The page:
3 years ago

Characteristics of multi-channel Br(E)-MsEP waveforms for the lower extremity muscles in thoracic spine surgery: comparison based on preoperative motor status

Kazuyoshi Kobayashi, Kei Ando, Mikito Tsushima, Masaaki Machino, Kyotaro Ota, Masayoshi Morozumi, Satoshi Tanaka, Shunsuke Kanbara, Naoki Ishiguro, Shiro Imagama



To evaluate the characteristics of brain-evoked muscle action potential [Br(E)-MsEP] waveforms of lower limb muscles in thoracic spine surgery.


The subjects were 159 patients who underwent thoracic spine surgery with intraoperative Br(E)-MsEP monitoring from January 2009 to December 2015, using a total of 2226 muscles in the extremities. The waveform derivation rate for each lower extremity muscle was examined at baseline and intraoperatively. Data were interpreted based on the preoperative motor status.


The preoperative ambulatory and non-ambulatory rates were 38% (60/159, McCormick grades I and II) and 62% (99/159, grades III–V), respectively. Eleven cases (all non-ambulatory) had undetectable baseline waveforms in all muscles, and in 19 cases (12%) a baseline waveform could only be derived from the abductor hallucis (AH). The waveform derivation rate in all lower limb muscles was significantly higher in ambulatory cases (p < 0.05), and the rates for the AH were the highest in both groups (p < 0.05). Postoperative paralysis occurred in 31 cases (19%). A decrease in intraoperative amplitude of ≥ 70% from baseline occurred in 54 cases and had sensitivity of 100% and specificity of 82% for prediction of postoperative motor deficit.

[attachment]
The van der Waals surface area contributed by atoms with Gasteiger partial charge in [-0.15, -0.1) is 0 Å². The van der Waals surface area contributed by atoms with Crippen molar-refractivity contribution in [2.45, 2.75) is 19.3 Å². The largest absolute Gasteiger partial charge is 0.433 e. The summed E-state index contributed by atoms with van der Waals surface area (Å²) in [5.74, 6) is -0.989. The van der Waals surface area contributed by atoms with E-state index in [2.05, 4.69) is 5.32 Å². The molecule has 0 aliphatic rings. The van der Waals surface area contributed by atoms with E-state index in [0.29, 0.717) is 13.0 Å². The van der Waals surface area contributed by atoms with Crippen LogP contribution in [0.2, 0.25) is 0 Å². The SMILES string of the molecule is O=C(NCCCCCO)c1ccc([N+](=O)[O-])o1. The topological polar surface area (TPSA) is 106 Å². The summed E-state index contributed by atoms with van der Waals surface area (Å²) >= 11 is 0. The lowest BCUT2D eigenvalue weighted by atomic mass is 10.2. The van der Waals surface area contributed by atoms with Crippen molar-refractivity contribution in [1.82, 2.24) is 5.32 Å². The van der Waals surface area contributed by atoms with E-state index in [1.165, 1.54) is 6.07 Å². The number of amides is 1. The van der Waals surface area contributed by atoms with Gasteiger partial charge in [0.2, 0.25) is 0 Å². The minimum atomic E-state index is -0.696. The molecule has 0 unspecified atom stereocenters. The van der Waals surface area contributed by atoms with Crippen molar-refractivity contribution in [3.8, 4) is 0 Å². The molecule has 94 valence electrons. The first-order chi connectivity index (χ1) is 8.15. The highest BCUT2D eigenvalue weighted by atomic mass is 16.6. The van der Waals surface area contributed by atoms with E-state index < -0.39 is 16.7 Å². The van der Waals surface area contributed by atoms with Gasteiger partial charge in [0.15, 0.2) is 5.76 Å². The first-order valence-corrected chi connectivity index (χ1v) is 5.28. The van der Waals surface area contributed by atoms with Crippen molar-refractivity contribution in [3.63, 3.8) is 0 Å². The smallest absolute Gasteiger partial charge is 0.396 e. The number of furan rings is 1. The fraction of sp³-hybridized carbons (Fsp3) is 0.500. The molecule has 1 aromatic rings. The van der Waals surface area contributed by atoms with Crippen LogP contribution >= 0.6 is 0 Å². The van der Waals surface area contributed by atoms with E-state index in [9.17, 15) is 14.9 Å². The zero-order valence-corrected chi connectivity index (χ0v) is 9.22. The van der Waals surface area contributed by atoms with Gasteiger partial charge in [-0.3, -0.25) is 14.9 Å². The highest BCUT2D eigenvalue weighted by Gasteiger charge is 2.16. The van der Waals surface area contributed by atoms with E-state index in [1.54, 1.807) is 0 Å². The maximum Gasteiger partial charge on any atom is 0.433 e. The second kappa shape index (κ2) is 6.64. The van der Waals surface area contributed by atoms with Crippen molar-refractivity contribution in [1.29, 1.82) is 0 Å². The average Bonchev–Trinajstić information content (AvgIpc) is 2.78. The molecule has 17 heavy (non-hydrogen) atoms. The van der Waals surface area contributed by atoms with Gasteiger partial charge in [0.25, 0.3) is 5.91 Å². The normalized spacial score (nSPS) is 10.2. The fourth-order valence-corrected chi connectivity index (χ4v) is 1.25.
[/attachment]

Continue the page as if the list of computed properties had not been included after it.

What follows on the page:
This is the first study of Br(E)-MsEP waveforms for each lower limb muscle based on preoperative ambulatory status. Detection of waveforms from distal muscles was still possible in a case with preoperative motor deficit, and the AH had an especially high derivation rate, even in cases with preoperative muscle weakness. Collectively, the results support use of Br(E)-MsEP monitoring using the AH in the lower extremities.

Graphical abstract

Publisher URL: https://link.springer.com/article/10.1007/s00586-018-5825-4

DOI: 10.1007/s00586-018-5825-4

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